There’s word Thursday morning that party leaders in the House and Senate are nearing agreement on how much to spend in the next state budget.
The budget director for Gov. Jay Inslee said lawmakers are “getting pretty close” and could possibly hit this milestone today.
“They’re not quite there,” said David Schumacher, director of the Office of Financial Management following a 20-minute meeting of lawmakers and the governor. “It is always the hardest part of the process.”
Leaders and budget writers of the Democratic and Republican caucuses have met daily this week with Inslee to discuss a new two-year budget to take effect July 1. If one is not adopted by the end of the month, some state services and programs will be curtailed or halted.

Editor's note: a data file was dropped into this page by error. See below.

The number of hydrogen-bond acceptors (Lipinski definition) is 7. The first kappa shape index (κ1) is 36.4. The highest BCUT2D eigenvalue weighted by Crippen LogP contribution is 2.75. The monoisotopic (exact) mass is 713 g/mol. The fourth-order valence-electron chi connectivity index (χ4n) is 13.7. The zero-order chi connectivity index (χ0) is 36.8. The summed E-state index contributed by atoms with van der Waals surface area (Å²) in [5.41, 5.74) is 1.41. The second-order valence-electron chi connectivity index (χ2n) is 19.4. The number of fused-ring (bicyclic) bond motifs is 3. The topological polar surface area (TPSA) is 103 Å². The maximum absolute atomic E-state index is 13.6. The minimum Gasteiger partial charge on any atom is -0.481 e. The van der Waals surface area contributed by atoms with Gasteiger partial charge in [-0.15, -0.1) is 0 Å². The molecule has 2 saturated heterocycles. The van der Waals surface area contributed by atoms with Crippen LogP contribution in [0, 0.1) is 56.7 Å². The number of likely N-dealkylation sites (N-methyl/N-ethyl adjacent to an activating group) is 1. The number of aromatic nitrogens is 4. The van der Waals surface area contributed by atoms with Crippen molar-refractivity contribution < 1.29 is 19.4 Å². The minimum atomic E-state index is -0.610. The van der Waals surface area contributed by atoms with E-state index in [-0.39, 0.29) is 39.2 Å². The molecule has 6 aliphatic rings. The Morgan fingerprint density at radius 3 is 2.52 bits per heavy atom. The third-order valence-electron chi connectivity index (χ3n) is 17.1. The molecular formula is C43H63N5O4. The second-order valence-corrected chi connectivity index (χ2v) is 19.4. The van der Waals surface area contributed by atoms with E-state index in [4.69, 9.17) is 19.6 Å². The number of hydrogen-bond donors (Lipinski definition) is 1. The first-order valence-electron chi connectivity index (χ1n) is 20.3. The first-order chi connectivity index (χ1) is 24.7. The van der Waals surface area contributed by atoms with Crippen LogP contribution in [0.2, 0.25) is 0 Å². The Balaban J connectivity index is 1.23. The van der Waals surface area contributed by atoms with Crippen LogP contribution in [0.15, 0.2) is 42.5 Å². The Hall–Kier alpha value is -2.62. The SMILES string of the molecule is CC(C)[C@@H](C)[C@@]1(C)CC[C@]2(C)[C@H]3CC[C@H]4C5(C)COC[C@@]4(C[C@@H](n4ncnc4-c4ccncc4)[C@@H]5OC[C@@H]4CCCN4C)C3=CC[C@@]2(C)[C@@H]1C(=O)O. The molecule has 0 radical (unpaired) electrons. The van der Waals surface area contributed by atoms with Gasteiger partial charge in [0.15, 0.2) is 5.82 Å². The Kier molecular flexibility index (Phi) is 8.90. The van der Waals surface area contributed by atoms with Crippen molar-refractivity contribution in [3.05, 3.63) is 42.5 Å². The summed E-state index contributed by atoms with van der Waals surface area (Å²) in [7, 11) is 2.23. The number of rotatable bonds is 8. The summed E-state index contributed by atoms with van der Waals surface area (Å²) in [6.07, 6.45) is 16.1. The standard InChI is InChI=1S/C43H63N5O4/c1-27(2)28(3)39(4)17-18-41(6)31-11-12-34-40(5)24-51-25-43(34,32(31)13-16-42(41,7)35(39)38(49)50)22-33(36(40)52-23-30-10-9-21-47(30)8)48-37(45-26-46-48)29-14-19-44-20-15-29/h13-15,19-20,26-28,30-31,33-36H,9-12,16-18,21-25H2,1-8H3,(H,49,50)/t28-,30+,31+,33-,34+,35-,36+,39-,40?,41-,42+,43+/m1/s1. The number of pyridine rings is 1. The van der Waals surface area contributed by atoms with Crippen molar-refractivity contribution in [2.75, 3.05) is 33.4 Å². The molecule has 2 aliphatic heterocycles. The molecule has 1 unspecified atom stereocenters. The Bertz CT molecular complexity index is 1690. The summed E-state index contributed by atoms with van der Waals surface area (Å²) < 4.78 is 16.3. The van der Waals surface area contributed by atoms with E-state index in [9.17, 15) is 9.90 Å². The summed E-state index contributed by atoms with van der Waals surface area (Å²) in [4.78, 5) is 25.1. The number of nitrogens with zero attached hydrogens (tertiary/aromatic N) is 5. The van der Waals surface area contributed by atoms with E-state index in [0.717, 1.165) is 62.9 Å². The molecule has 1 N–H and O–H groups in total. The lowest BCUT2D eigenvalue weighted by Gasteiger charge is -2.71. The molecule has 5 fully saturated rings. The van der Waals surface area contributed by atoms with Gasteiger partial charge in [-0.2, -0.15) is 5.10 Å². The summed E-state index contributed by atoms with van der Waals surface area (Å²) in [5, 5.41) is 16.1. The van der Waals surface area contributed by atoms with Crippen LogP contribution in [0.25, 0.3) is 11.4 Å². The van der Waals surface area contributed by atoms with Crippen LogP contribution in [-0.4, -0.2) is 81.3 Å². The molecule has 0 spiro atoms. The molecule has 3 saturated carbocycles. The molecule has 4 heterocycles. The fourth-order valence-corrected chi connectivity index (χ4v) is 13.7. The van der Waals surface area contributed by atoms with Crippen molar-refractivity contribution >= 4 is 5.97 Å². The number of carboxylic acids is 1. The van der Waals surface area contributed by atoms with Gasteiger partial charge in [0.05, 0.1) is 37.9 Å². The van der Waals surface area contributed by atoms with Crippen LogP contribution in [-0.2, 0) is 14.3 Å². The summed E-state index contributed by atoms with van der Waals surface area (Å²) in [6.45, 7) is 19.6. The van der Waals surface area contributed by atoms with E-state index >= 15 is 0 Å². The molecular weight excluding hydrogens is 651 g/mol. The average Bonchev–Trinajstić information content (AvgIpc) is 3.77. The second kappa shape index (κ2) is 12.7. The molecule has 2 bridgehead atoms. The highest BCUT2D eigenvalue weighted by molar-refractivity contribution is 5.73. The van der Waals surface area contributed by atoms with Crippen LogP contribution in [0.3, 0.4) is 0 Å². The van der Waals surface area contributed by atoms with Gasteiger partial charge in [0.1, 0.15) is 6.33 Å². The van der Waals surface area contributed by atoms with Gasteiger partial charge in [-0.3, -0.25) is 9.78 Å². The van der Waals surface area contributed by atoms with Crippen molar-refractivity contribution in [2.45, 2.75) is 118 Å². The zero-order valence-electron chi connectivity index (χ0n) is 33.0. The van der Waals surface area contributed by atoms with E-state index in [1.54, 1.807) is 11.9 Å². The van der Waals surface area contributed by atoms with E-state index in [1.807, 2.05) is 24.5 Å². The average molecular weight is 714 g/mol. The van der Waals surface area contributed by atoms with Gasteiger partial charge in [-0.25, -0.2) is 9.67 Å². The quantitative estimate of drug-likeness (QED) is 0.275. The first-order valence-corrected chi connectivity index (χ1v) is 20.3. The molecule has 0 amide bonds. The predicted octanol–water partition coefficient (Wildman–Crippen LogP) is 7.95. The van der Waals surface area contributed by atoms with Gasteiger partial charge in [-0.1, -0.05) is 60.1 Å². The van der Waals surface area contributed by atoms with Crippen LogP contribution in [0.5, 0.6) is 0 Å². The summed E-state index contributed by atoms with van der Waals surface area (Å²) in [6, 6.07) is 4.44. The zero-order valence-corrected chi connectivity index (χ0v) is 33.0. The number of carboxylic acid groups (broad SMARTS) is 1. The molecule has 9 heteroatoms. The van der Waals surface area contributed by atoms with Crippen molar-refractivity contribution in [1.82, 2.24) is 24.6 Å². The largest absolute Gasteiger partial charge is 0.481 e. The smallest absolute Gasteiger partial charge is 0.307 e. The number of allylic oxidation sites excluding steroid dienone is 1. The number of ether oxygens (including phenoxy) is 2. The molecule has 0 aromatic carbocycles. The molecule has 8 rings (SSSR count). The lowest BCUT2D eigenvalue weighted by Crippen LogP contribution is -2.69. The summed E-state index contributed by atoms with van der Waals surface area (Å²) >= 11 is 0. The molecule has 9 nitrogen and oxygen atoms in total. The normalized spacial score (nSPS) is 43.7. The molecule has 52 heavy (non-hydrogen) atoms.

Settling on a level of spending – known amongst Olympia insiders as the “size of the box” – is the pivotal decision that’s eluded lawmakers for 140 days of regular and special sessions. As the week began, House Democrats and Senate Republicans – who hold the majority in their respective chamber – were at least $500 million apart.
“The thing that’s stopped them dead in the water for the whole special session was not having the size of the box or the spending level set so that every budget offer that goes back and forth adds up to that same number,” Schumacher said.
Once a level is agreed upon, House Democrats and Senate Republicans can more easily decide how to spend the money and what policies to pursue.
And at that point the daily meetings may stop, Schumacher said. The governor has been acting as a referee as the majority parties worked to set a spending level. Now, he’ll want to make sure his priorities are considered as the pieces of a final budget are put in place, Schumacher said.